WASHINGTON, D.C. - A dramatic change of direction for U.S. Senator Bob Casey. He now supports gay marriage.
He's a socially-conservative Democrat and he was one nine Democrats in the Senate who didn't support gay marriage, until Monday.
His decision is drawing mixed reviews here in our area.
The senator says after reading several letters from people in the state he made the decision.
In his statement Casey said, "If two people of the same sex fall in love and want to marry, why would our government stand in their way?"
The news that U.S. senator Bob Casey supports gay marriage is good for some.
"I'm very much in favor of gay marriage and I commend him and support him for supporting it," said Kathy Weil, a Bethlehem resident.
For others the news is not good.
"Well my opinion is based on a higher source," said Dottie William, also from Bethlehem. "I read the Bible."
Casey originally came out in support of civil unions but didn't support gay marriage.
In a written statement released by the United States senator he says, "As part of my consideration of these issues, I read letters written to me by LGBT Pennsylvanians and their families."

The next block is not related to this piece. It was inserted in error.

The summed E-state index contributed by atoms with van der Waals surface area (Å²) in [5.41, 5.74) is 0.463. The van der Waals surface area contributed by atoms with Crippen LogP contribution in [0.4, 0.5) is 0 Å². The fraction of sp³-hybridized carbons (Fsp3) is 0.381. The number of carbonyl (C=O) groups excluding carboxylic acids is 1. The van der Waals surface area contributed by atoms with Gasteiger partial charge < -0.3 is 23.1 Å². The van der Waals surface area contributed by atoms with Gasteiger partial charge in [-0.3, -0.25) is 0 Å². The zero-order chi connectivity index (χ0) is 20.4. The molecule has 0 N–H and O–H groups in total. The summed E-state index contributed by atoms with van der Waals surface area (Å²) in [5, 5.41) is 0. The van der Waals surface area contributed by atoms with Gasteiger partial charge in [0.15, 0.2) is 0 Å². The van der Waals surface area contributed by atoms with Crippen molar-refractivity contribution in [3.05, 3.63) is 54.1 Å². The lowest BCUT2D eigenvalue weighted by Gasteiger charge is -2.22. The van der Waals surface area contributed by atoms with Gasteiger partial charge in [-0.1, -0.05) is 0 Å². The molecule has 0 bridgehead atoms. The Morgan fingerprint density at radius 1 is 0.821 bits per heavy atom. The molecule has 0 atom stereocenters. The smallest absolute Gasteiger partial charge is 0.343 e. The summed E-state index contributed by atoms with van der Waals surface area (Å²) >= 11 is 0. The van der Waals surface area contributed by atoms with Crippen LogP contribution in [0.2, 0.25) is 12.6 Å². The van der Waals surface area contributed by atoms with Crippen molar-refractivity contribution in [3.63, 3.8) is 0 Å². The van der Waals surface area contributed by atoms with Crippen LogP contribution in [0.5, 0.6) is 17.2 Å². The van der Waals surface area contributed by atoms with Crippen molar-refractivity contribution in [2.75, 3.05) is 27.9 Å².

"It doesn't make a difference to me," said Brian Mansfield. "I think if it is two committed people, then they should have the right to get married just as anyone else would have that right."
The announcement comes days after the United States Supreme court heard arguments on banning or allowing gay marriage on a federal level.
The issue is still one that divides the people of the Commonwealth.
"God is the one who judges in the end, but the Bible says a man and a woman are the ones that get married," said Williams.
Some say the decision will help Casey gain votes when he runs for re-election.
Others say he'll lose votes.
The senator wrote the decision is not about votes.
"Democrats and Republicans should come together and find areas of agreement to do what's best for the country, including lesbian and gay Americans," said Casey.
"I think it's about time people support happiness regardless of where it comes from," added Stacey Foldes.
Casey also says he believes the Defense of Marriage act should be repealed, but no legislation has been introduce in the Senate.
Allentown, PA 18102